The trouble with Nintendo’s “soft” announcement of the Wii U is that it raises more questions than it answers, and gamers aren’t exactly known for being a patient bunch.
The Wii was an immediate and obvious revolution. We all needed some time to wrap our heads around the implications of the technology. Touch screens, however, are not a new development in gaming, and so the desire for specifics is more immediate and visceral. Here are just a few questions (and the half-answers Nintendo has given).
What kind of power are we really looking at here?
Ubisoft has gushed about how the Wii U will allow them to easily develop for all three major consoles at the same time, but what does that mean exactly?
There are specs floating around the interwebs of what’s supposed to be a development console for Wii U, but how many of those details will survive into the final product remains to be seen.
Reggie Fils-Aime keeps throwing around the phrase 1080p, but the 360 and PS3 both run 720p at best, relying on upconversion for 1080p output. Is Reggie claiming true 1080p graphics or just more of the HD same?
Problematically, the gameplay flashed in the Wii U introductory video of Darksiders, Assassin’s Creed, and more wasn’t captured on a Wii U, but was running on the PS3 and 360.
I don’t think it’s a bait-and-switch, but it does smack a bit of desperation. “Graphics don’t matter” has been Nintendo’s mantra, but that’s not the impression I get from their marketing.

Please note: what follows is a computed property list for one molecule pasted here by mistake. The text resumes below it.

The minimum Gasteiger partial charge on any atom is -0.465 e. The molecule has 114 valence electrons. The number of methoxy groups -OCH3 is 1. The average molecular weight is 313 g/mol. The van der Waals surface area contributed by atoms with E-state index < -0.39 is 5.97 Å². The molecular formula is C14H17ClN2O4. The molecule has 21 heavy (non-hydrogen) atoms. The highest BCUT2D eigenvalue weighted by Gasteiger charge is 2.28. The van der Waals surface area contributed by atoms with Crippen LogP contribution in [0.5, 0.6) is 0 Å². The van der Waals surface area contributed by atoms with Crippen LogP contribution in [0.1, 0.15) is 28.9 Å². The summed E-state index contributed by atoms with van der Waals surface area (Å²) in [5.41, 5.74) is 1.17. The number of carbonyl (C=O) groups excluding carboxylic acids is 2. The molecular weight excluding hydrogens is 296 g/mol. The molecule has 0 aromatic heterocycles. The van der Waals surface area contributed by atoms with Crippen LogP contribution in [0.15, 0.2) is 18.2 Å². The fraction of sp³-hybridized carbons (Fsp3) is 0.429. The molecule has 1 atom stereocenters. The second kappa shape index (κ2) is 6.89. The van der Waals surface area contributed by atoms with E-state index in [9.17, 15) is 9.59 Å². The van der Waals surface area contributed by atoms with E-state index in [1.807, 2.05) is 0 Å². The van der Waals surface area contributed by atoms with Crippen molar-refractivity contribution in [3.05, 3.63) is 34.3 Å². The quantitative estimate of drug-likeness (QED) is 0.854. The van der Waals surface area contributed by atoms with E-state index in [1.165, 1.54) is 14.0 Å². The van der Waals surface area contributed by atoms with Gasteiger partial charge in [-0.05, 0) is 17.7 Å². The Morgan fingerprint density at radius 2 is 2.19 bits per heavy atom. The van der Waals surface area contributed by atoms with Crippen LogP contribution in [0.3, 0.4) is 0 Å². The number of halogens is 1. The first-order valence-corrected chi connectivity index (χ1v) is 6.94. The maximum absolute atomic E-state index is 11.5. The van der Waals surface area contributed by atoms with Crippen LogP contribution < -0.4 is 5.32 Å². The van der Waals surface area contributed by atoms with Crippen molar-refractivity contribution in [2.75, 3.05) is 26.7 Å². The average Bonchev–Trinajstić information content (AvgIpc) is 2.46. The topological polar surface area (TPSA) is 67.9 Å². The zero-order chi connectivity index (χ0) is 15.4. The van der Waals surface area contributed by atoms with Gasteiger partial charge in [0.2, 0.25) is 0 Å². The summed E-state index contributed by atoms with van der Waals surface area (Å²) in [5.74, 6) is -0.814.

How is online going to work?
I never figured out Friend’s Codes. It was too much of a hassle. I’m not a huge fan of online multiplayer, but since you can sell the Wii to everybody in a family, gamer or not, it would have been nice to get online and play tennis with my mom, or race with my cousins. Too bad Friend Codes turned a simple, easy to use console into a nightmare of random character strings and annoying sub-menus.
Nintendo has to know they need a comprehensive, built-in, easy-to-use online network. My grandmother needs to not only be able to pick up the Wii U and play immediately, but she also needs to be able to connect to her family effortlessly.
An Ubisoft rep has made some claims about the online capabilities of the Wii U, with comments indicating a network akin to Xbox Live or PSN, but Nintendo is keeping tight-lipped about their plans.
Finally, Reggie has verified that Wii U only supports Wii games and peripherals, not GameCube. Is this a cost-saving measure or a hardware limitation?
I realize the Cube will be two generations removed from the Wii U, and that this move mirrors Nintendo’s portable strategy, but it’s a bit frustrating. Some of my current favorite party games are GameCube games (PacMan Vs. for instance). losing those is a bit of a blow I’d like explained.
What would you like explained? What burning questions have risen for you about the new hardware, or about E3 announcements in general?